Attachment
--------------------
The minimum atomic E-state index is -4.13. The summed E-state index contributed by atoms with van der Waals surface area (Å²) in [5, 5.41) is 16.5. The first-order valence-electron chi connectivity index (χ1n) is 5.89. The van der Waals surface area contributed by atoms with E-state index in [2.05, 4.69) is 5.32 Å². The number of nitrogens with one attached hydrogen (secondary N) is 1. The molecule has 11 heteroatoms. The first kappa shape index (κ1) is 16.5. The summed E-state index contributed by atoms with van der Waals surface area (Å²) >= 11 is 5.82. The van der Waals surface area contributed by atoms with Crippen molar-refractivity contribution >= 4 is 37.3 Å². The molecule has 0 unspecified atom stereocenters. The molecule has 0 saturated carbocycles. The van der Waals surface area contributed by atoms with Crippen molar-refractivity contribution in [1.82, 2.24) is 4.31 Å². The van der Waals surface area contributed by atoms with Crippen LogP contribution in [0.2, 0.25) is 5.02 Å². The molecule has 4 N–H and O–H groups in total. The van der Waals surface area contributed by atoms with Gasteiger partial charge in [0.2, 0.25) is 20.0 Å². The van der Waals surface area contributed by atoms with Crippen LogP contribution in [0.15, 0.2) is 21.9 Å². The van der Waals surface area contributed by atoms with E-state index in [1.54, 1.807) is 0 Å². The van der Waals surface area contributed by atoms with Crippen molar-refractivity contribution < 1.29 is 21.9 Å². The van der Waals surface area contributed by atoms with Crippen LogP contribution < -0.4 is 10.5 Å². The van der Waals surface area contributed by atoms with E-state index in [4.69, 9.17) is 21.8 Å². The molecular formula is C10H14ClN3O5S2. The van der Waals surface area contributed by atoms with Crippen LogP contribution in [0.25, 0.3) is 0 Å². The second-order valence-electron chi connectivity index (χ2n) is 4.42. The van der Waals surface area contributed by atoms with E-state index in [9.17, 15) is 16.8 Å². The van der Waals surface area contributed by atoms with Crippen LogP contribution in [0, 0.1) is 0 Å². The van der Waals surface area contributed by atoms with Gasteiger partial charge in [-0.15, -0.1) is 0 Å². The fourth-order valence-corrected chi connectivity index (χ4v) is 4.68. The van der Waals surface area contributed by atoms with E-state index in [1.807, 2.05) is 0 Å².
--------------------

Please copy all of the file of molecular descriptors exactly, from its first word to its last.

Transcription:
The minimum atomic E-state index is -4.13. The summed E-state index contributed by atoms with van der Waals surface area (Å²) in [5, 5.41) is 16.5. The first-order valence-electron chi connectivity index (χ1n) is 5.89. The van der Waals surface area contributed by atoms with E-state index in [2.05, 4.69) is 5.32 Å². The number of nitrogens with one attached hydrogen (secondary N) is 1. The molecule has 11 heteroatoms. The first kappa shape index (κ1) is 16.5. The summed E-state index contributed by atoms with van der Waals surface area (Å²) >= 11 is 5.82. The van der Waals surface area contributed by atoms with Crippen molar-refractivity contribution >= 4 is 37.3 Å². The molecule has 0 unspecified atom stereocenters. The molecule has 0 saturated carbocycles. The van der Waals surface area contributed by atoms with Crippen molar-refractivity contribution in [1.82, 2.24) is 4.31 Å². The van der Waals surface area contributed by atoms with Crippen LogP contribution in [0.2, 0.25) is 5.02 Å². The molecule has 4 N–H and O–H groups in total. The van der Waals surface area contributed by atoms with Gasteiger partial charge in [0.2, 0.25) is 20.0 Å². The van der Waals surface area contributed by atoms with Crippen LogP contribution in [0.15, 0.2) is 21.9 Å². The van der Waals surface area contributed by atoms with E-state index in [1.54, 1.807) is 0 Å². The van der Waals surface area contributed by atoms with Crippen molar-refractivity contribution < 1.29 is 21.9 Å². The van der Waals surface area contributed by atoms with Crippen LogP contribution < -0.4 is 10.5 Å². The van der Waals surface area contributed by atoms with E-state index in [4.69, 9.17) is 21.8 Å². The molecular formula is C10H14ClN3O5S2. The van der Waals surface area contributed by atoms with Crippen LogP contribution in [0.25, 0.3) is 0 Å². The second-order valence-electron chi connectivity index (χ2n) is 4.42. The van der Waals surface area contributed by atoms with E-state index in [9.17, 15) is 16.8 Å². The van der Waals surface area contributed by atoms with Crippen LogP contribution in [0, 0.1) is 0 Å². The van der Waals surface area contributed by atoms with Gasteiger partial charge in [-0.15, -0.1) is 0 Å². The fourth-order valence-corrected chi connectivity index (χ4v) is 4.68. The van der Waals surface area contributed by atoms with E-state index in [1.807, 2.05) is 0 Å².